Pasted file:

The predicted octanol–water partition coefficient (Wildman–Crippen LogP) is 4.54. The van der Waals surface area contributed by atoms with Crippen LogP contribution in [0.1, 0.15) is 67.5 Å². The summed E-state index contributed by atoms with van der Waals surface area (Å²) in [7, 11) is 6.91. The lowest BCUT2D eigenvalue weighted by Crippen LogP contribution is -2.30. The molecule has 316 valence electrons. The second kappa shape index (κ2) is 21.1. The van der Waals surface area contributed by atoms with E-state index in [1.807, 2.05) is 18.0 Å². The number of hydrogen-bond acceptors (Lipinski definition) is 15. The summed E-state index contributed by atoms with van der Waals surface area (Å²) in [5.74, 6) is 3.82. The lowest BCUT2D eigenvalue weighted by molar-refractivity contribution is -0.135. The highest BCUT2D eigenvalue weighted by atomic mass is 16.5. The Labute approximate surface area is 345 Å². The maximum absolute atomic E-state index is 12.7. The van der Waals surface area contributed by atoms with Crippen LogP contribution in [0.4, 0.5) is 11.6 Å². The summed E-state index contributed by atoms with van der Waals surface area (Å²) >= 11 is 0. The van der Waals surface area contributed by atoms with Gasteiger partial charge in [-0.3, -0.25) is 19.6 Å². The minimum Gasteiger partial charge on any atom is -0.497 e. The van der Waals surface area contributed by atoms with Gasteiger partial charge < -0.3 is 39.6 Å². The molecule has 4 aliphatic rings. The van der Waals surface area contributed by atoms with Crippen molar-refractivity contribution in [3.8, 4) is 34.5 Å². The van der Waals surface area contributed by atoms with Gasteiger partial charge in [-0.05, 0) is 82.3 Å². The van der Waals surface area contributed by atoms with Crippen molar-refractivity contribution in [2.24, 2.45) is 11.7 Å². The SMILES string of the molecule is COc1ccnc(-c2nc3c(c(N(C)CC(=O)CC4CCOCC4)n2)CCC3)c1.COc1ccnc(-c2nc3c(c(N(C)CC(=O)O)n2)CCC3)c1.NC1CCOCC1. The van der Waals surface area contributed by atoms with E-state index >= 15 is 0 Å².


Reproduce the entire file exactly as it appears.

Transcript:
The predicted octanol–water partition coefficient (Wildman–Crippen LogP) is 4.54. The van der Waals surface area contributed by atoms with Crippen LogP contribution in [0.1, 0.15) is 67.5 Å². The summed E-state index contributed by atoms with van der Waals surface area (Å²) in [7, 11) is 6.91. The lowest BCUT2D eigenvalue weighted by Crippen LogP contribution is -2.30. The molecule has 316 valence electrons. The second kappa shape index (κ2) is 21.1. The van der Waals surface area contributed by atoms with E-state index in [1.807, 2.05) is 18.0 Å². The number of hydrogen-bond acceptors (Lipinski definition) is 15. The summed E-state index contributed by atoms with van der Waals surface area (Å²) in [5.74, 6) is 3.82. The lowest BCUT2D eigenvalue weighted by molar-refractivity contribution is -0.135. The highest BCUT2D eigenvalue weighted by atomic mass is 16.5. The Labute approximate surface area is 345 Å². The maximum absolute atomic E-state index is 12.7. The van der Waals surface area contributed by atoms with Crippen LogP contribution in [0.4, 0.5) is 11.6 Å². The summed E-state index contributed by atoms with van der Waals surface area (Å²) >= 11 is 0. The van der Waals surface area contributed by atoms with Gasteiger partial charge in [-0.3, -0.25) is 19.6 Å². The minimum Gasteiger partial charge on any atom is -0.497 e. The van der Waals surface area contributed by atoms with Gasteiger partial charge < -0.3 is 39.6 Å². The molecule has 4 aliphatic rings. The van der Waals surface area contributed by atoms with Crippen molar-refractivity contribution in [3.8, 4) is 34.5 Å². The van der Waals surface area contributed by atoms with Gasteiger partial charge in [-0.05, 0) is 82.3 Å². The van der Waals surface area contributed by atoms with Crippen molar-refractivity contribution in [2.24, 2.45) is 11.7 Å². The SMILES string of the molecule is COc1ccnc(-c2nc3c(c(N(C)CC(=O)CC4CCOCC4)n2)CCC3)c1.COc1ccnc(-c2nc3c(c(N(C)CC(=O)O)n2)CCC3)c1.NC1CCOCC1. The van der Waals surface area contributed by atoms with E-state index >= 15 is 0 Å².